Michael O’Donohoe, commercial director UK and Ireland at Wavin, says that being a member of Guaranteed Irish has helped the business to highlight its heritage.

“The company has been manufacturing here for over 65 years and is enormously proud of that,” he adds.

O’Donohoe says the membership has provided Wavin with platforms to talk about the business to a wide audience, from networking and profiling opportunities at occasions such as the Guaranteed Irish Business Awards to participating in media opportunities.

“In 2021 we worked with Guaranteed Irish and TG4 to showcase our history, our processes and, most importantly, our vision for the future in a production featuring member companies,” he says. “Given how instrumental Wavin was in the development of providing safe, running water to rural Ireland, it was excellent to be able to showcase this to such a broad audience.”

Membership has also been positive in engaging with sustainability initiatives that make a difference in Ireland.

“We’re delighted to be involved as a member of the Guaranteed Irish Forest which will see 14 hectares of native Irish forest planted to be enjoyed by generations to come,” says O’Donohoe.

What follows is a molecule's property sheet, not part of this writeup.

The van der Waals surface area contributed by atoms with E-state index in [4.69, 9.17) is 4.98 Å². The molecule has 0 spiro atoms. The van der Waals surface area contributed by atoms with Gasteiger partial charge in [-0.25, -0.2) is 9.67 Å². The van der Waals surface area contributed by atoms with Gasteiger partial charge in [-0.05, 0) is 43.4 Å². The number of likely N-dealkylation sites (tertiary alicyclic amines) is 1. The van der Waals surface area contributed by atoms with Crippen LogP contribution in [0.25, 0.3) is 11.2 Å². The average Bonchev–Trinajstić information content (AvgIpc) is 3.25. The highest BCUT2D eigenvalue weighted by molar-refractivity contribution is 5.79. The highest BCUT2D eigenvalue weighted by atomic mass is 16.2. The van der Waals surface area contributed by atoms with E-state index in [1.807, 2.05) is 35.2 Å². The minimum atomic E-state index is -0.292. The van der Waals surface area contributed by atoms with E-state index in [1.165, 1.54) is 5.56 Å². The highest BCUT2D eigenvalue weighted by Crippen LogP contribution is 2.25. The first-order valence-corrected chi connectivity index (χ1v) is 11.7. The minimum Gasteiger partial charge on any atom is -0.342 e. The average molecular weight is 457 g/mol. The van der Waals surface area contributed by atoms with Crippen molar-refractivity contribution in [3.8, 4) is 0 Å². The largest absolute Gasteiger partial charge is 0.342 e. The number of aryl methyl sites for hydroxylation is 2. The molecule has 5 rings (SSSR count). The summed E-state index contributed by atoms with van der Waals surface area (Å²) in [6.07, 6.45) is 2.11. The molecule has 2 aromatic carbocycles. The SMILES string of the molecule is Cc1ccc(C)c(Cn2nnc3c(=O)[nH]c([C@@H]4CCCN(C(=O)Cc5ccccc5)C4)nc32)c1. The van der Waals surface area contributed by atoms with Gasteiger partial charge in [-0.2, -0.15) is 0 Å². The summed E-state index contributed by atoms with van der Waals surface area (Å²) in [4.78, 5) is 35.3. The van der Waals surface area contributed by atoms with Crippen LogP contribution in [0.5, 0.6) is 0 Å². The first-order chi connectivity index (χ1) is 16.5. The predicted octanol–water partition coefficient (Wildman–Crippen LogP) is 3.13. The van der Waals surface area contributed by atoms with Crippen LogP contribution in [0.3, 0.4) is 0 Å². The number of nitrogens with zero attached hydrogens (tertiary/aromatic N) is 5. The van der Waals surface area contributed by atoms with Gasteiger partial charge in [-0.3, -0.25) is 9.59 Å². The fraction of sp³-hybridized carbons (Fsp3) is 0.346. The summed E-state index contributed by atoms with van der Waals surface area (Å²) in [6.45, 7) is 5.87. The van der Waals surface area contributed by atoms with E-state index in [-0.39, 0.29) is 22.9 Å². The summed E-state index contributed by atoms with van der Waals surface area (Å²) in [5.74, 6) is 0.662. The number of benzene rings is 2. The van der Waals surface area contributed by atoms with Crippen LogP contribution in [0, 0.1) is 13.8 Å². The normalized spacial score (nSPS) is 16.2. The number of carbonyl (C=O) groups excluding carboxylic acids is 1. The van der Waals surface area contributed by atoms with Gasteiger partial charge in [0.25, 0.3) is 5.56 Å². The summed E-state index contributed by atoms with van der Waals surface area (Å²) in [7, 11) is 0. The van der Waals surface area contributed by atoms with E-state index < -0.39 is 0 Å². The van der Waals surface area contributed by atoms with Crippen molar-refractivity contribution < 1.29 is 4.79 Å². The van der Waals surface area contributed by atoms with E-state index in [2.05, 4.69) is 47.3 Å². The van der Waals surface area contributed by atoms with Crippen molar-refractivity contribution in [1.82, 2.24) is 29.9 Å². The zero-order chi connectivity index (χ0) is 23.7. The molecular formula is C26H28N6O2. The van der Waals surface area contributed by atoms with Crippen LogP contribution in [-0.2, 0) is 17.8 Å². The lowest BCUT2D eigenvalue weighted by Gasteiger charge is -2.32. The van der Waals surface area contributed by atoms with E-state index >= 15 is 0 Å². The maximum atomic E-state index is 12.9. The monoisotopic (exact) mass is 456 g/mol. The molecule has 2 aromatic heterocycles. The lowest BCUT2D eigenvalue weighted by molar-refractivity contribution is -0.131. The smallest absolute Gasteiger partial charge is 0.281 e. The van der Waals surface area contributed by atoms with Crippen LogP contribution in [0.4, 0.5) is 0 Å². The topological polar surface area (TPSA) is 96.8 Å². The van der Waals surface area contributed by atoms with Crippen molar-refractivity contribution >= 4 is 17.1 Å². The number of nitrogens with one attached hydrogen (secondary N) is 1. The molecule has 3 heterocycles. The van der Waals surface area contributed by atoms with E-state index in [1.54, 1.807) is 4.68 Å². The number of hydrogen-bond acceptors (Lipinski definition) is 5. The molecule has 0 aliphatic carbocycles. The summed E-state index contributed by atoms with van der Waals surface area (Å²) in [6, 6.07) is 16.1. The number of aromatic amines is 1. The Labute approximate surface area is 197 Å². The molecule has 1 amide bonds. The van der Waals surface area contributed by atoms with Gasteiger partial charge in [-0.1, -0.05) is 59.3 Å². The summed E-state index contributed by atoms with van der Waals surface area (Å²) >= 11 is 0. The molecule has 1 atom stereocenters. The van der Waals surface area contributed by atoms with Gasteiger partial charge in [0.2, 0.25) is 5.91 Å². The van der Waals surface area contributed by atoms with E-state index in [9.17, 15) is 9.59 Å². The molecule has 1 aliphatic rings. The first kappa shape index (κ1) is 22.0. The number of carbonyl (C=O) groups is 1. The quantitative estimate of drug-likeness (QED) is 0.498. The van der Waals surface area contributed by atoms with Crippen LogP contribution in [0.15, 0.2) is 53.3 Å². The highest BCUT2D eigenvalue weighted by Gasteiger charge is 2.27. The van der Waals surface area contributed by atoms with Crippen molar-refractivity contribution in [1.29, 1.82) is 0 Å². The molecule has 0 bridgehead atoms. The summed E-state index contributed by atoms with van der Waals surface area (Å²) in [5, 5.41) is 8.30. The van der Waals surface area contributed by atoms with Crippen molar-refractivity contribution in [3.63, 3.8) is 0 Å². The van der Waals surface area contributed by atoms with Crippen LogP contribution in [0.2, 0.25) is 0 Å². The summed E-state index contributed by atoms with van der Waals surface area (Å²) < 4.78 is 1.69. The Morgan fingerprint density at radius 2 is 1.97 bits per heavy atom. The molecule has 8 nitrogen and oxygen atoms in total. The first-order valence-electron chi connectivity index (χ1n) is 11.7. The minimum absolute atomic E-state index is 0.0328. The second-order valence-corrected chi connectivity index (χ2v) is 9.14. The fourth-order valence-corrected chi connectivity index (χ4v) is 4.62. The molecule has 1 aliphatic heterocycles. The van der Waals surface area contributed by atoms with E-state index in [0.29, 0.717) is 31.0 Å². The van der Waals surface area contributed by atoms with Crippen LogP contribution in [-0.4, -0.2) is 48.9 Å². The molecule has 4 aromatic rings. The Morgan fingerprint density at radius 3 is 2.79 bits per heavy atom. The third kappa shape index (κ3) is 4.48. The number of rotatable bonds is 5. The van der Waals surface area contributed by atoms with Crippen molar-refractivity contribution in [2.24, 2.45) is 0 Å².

Through Guaranteed Irish, O’Donohoe had the opportunity to present the business to members of the Oireachtas, which, he says, “underlines our commitment to Ireland and also demonstrates to our parent company the good stead in which Wavin Ireland is held”.

Global Home Improvements

Barry Shevlin’s father started the family business in 1980, primarily as a windows and doors provider. Over the years it has expanded into roofing and other areas, designing, manufacturing and fitting throughout Ireland. Since Shevlin Jr took the reins at Global Home Improvements, he applied for the GI mark.

“We deal with householders and that’s why the GI mark is so important to us,” he says. “It’s a recognised brand and it’s very aligned with our own values as a customer-centric company.”

While you won’t see the mark stamped on the finished door or window, when design consultants visit homeowners they show it on a slide as part of their presentation of the company, and the mark is on all letterheads and printed promotional materials.

Putting Irishness front and centre was important to the company, particularly in the wake of Brexit, says Shevlin.

“We quite often hear from customers that buying Irish is one of their criteria,” he adds.